Why Listening May Be Today's
Most Underrated Skill
In the motivational world, a lot of thought is given to how, when and why we should talk. We’re told to express ourselves, to externalise our inner thoughts and feelings, and to explain ourselves more readily and more unashamedly.
And there’s good reason for this. Timidity isn’t a success trait, and in a world full of so much noise, it’s the squeaky wheel that gets the grease.
The mistake lies in thinking that the opposite of speaking is listening.
In fact, more often than not, people who stay quiet in meetings aren’t actually paying all that much attention to what’s going on — it’s difficult to hear the world around you when your mental space is fully occupied by regrets, frustrations and self-recrimination.
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Listening, really listening, only begins with the absence of speech, and it requires just as much self-determination and resolve as speaking out. Here’s why listening may be the most underrated skill you can possess in today’s world:
Misunderstandings Waste So Much Effort
Today’s world is more competitive than ever before. As a result of population growth and leaps in technology, the pace of daily life has quickened enormously. Everything needs to be done right away or you risk falling behind — or at least that’s what you’re expected to think.
The problem with this approach is that it prioritizes progress above all things, regardless of the exact nature of said progress, and sometimes progress isn’t the good kind but the damaging two-steps-back kind.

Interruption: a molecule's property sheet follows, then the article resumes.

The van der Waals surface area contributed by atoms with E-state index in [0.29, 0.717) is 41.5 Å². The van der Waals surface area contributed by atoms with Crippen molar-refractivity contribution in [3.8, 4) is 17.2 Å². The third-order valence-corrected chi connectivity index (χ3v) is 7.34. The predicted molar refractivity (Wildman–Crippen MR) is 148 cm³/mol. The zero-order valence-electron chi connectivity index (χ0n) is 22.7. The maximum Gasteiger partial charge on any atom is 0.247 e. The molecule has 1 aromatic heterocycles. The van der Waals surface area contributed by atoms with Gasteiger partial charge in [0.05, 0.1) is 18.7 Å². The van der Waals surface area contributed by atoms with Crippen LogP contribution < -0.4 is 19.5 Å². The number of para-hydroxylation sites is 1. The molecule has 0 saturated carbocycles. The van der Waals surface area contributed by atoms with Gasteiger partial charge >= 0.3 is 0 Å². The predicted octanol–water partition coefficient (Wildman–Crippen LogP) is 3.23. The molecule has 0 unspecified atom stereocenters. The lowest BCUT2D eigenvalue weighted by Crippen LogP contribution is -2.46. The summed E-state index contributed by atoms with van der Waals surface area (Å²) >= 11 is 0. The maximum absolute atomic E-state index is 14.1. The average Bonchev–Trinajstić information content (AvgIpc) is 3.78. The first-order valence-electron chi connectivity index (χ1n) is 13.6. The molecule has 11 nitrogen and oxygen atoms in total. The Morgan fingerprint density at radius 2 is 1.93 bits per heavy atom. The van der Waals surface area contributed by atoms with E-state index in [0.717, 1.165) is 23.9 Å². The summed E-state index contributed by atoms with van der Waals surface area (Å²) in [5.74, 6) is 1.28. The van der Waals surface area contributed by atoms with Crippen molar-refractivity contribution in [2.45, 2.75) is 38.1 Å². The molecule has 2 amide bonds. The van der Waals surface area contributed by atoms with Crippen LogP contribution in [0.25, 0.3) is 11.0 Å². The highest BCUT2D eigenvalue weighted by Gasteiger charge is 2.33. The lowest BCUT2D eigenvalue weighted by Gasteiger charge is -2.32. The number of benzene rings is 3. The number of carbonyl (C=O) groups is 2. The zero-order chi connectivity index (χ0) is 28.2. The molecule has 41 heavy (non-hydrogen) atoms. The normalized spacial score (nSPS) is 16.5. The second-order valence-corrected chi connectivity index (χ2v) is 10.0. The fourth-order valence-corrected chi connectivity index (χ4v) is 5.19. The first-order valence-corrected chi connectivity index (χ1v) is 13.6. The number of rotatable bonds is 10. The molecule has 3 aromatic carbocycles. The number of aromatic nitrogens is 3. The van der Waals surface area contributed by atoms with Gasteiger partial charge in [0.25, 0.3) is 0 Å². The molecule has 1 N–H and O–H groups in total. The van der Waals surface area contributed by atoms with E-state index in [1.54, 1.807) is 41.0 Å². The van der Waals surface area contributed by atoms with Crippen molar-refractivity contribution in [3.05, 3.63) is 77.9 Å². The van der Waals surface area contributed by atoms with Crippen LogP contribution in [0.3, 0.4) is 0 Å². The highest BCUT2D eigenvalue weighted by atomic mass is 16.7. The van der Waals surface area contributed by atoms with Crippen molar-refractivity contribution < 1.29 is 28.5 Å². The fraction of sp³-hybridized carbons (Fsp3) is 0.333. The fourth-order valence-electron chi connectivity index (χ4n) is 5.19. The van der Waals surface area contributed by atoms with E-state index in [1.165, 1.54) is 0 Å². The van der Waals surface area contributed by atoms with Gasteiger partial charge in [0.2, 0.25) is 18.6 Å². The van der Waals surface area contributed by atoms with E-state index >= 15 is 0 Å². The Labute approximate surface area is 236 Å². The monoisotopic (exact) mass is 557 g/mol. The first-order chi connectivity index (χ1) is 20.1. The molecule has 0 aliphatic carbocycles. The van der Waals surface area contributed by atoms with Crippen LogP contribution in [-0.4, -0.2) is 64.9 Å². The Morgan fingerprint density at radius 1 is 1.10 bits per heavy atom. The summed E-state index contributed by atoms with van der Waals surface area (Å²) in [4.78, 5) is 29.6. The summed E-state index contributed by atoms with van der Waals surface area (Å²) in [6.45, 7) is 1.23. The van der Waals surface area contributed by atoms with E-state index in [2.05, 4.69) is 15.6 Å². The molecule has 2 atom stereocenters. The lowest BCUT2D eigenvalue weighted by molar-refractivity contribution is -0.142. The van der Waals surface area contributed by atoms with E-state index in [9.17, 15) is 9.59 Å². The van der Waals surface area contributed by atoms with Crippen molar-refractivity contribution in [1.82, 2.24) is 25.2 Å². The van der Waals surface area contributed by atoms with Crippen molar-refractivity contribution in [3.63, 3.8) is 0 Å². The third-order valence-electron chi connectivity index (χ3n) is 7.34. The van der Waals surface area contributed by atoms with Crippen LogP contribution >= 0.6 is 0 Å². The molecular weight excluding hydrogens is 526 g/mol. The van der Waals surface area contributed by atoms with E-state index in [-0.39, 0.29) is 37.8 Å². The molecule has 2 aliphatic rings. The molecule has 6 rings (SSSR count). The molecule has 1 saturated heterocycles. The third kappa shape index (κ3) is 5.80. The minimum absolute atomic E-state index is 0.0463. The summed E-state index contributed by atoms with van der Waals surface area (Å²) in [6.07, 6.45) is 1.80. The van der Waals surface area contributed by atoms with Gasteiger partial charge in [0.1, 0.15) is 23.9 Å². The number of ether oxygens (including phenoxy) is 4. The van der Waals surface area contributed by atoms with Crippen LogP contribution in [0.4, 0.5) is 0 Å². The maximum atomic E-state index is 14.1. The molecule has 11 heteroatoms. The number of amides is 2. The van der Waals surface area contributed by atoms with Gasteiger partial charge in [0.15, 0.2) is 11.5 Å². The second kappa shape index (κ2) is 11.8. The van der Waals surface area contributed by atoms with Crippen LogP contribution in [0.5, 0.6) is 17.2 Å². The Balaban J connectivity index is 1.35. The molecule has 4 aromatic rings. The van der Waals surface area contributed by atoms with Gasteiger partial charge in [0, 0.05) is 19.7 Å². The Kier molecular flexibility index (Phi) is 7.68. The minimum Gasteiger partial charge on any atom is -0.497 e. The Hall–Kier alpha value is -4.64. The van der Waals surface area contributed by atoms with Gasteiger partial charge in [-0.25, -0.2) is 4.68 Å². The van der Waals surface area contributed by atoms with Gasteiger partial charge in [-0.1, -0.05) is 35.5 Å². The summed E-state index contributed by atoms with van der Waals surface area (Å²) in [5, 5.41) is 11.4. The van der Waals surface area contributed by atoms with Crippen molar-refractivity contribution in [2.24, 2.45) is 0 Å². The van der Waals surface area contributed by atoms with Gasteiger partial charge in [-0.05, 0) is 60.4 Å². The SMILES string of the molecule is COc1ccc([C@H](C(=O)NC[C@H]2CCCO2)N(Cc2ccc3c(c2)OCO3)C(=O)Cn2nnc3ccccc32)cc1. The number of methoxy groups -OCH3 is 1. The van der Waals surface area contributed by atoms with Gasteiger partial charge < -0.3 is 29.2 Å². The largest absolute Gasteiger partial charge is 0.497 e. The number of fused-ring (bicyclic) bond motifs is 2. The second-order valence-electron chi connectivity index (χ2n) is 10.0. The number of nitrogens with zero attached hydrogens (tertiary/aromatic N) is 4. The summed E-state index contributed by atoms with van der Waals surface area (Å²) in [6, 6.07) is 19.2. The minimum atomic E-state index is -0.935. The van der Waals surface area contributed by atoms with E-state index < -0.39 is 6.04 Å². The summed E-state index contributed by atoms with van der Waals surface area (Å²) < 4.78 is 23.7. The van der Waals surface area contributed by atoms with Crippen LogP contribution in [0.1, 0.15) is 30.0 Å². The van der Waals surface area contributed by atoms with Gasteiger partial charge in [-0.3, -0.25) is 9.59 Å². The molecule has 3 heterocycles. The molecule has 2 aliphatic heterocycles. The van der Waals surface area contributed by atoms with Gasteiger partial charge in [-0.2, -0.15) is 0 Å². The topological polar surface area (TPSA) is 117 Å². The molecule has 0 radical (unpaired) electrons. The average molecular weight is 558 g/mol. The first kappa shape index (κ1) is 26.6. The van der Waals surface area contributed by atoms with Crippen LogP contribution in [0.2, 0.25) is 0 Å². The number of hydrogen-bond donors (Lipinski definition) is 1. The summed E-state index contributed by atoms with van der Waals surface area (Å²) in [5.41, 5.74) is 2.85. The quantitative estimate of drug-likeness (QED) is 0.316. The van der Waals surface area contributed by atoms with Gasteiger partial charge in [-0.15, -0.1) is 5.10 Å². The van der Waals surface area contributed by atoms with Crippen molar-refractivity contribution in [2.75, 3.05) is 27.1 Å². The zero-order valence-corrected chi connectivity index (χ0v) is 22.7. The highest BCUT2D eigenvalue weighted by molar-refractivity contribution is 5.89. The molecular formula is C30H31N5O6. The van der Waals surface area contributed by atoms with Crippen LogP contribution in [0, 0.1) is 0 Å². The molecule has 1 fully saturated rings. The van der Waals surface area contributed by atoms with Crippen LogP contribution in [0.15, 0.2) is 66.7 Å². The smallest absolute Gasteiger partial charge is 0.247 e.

Imagine this workplace scenario:
- You’re given an important task to do.
- Eager to get started and work through it, you attack it with enthusiasm.
- Once finished, you submit your work.
- You discover that you misheard the task to begin with and must start all over again.
While it’s generally slower to get started if you genuinely and carefully listen to your instructions, you don’t run the risk of wasting a lot of time producing work that won’t be fit for purpose. How much workplace inefficiency would be eradicated if worker always fully understood managerial expectations?
Perspective is Invaluable
I’ve spent my entire life hearing my own thoughts and opinions on any matters I’m introduced to. In the marketplace of ideas that is my mind, my inner monologue longs to forge a monopoly, and monopolies don’t produce innovation. They stagnate. Old ideas become set in stone, and any fresh ideas that somehow appear are rejected as foreign threats.
This self-obsession is exceptionally dangerous. It is only by learning new things (for which we must learn how to listen to them) that we can usefully develop our opinions, thoughts and stances on minor and major issues alike. Instead of being protective of our ideas, coddling them, wrapping them in protective bubbles to keep them from harm, we must pit them against fresh competitors — any opinion that doesn’t stand up to scrutiny is not worth keeping.
Just think how much we can learn from each other; how much knowledge is out there just waiting to be passed along to someone, anyone, who’ll listen. Open up your ears and you open up your world.
Meaningful Empathy Isn’t Easy